Hitchcock lands another one-year deal with Blues, but done coaching after 2016-17

Blues coach Ken Hitchcock is coming back for another season behind the St. Louis bench, but it will be his last. Hitchcock, 64, said he plans to retire from coaching after the 2016-17 campaign. He is currently fourth all-time in coaching victories.
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The Hockey News

The Hockey News

Ken Hitchcock will be back behind the St. Louis Blues’ bench in 2016-17, and, unlike last off-season, the Blues extending Hitchcock’s contract didn’t take much deliberation.

The summer before the 2015-16 season, there was uncertainty surrounding Hitchcock’s future. He was on the hot seat after the Blues flamed out of the post-season in the first round for the third-straight season, St. Louis had spoken with Mike Babcock about potentially stepping in behind the bench and there was belief the Blues could choose to switch things up on their coaching staff. Instead, they stuck by Hitchcock, giving him one more year to prove he could get the job done.

That was the right decision for the Blues then, and keeping Hitchcock around for one more season is the right move now by Blues GM Doug Armstrong.

Hitchcock, 64, isn’t a finalist for the Jack Adams Award at this season’s NHL Awards, but the Blues bench boss was easily one of the best coaches in the league this past season. Hitchcock guided St. Louis through an injury-filled season — one that saw only six regulars suit up for more than 75 games — to the most success the team has seen with him patrolling the bench.

Despite the injuries, Hitchcock was able to lead the Blues into the second spot in the Central Division while riding a two-goalie system, boasting strong possession numbers and having one of the stingiest defenses in the league. Hitchcock’s trust in youngster Colton Parayko helped solidify the Blues’ blueline and, as the season wore on, rookie center Robby Fabbri started to come into his own as an offensive weapon.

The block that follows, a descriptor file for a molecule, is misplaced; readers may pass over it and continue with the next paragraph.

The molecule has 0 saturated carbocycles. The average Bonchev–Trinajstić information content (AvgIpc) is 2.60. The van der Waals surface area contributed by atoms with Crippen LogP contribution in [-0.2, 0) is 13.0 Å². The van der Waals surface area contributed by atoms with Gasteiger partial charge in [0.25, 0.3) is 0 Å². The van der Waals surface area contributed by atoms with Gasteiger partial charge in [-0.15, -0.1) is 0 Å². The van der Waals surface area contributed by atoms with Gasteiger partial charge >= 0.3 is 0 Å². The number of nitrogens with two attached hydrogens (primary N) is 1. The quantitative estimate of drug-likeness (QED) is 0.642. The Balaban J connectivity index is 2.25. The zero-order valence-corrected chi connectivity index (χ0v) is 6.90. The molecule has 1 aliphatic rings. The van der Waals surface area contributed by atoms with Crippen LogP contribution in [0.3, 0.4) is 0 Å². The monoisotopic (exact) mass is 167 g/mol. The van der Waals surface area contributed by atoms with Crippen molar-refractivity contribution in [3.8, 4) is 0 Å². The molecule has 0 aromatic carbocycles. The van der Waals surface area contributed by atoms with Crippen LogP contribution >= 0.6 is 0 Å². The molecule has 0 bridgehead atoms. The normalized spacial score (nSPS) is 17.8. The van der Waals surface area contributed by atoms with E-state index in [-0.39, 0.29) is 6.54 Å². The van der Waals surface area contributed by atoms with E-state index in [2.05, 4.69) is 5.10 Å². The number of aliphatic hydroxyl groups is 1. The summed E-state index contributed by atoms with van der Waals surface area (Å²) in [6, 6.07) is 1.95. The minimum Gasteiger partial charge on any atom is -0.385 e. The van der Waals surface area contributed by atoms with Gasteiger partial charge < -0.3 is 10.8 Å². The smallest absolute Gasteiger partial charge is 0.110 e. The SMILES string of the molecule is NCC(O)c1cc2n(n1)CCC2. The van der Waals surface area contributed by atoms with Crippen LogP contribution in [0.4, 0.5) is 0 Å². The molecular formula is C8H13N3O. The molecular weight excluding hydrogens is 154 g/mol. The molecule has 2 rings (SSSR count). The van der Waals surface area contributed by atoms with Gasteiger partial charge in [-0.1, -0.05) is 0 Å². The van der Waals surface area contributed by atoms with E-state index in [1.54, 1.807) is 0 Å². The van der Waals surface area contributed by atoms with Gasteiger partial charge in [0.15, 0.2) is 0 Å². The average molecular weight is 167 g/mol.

Hitchcock and the Blues finally exorcised their demons in the post-season, too. Not only did St. Louis get through the first round — where they took down the defending Stanley Cup champion Chicago Blackhawks in seven games — but the Blues got through the Dallas Stars, the Western Conference’s top seed, in the second round to advance to the Western Conference final for the first time in 15 years. St. Louis’ playoff run would end with a whimper in the conference final, but considering the overall performance put forth by the Blues under Hitchcock this past season, bringing him back for one more season absolutely makes sense.

There is one wrinkle to bringing Hitchcock back, however. The veteran coach said this will be his final year behind the bench. Hitchcock’s not sure what comes next, according to the St. Louis Post-Dispatch’s Tom Timmermann, but it won’t be coaching.

“This is my last one year deal, (I’m) not coaching after this year,” Hitchcock said, via Timmermann. “I’m done. I'm not coaching after this year.”

Finding a replacement won’t be easy, either. Hitchcock is one of the most successful coaches in NHL history, a surefire Hall of Famer with more than 1,400 games experience behind an NHL bench and an overall record of 757-453-88-106. His 757 wins put him in fourth all-time, and it’s likely by the end of the 2016-17 campaign, Hitchcock will add the 26 wins necessary to pass Al Arbour for third all-time in coaching victories. He’ll sit behind only Blackhawks coach Joel Quenneville and legendary coach Scott Bowman in all-time wins.

According to Timmermann, Hitchcock said the past season “invigorated” him, but he was hesitant to do the off-season work required to remain on top of his game and isn’t prepared to continue to do that work going forward.

One potential option for the Blues will be moving an assistant coach to full-time duties, and Armstrong said he believed current assistant Kirk Muller could be a potential successor to Hitchcock. The only issue with that plan is that Muller has only been offered a one-year deal to return and he could potentially look for a position with more job security, much like Blues associate coach Brad Shaw, who won’t be back next season, has chosen to do.

The Blues will enter the 2016-17 season with a taste of playoff success under Hitchcock, though, and maybe a repeat performance can again give him the drive to stick around for one more year. If that’s the case, the need for a succession plan won’t be quite as important or immediate. But for the time being, it looks like the Blues will have one more year of Hitchcock and that’s it, regardless of the result.



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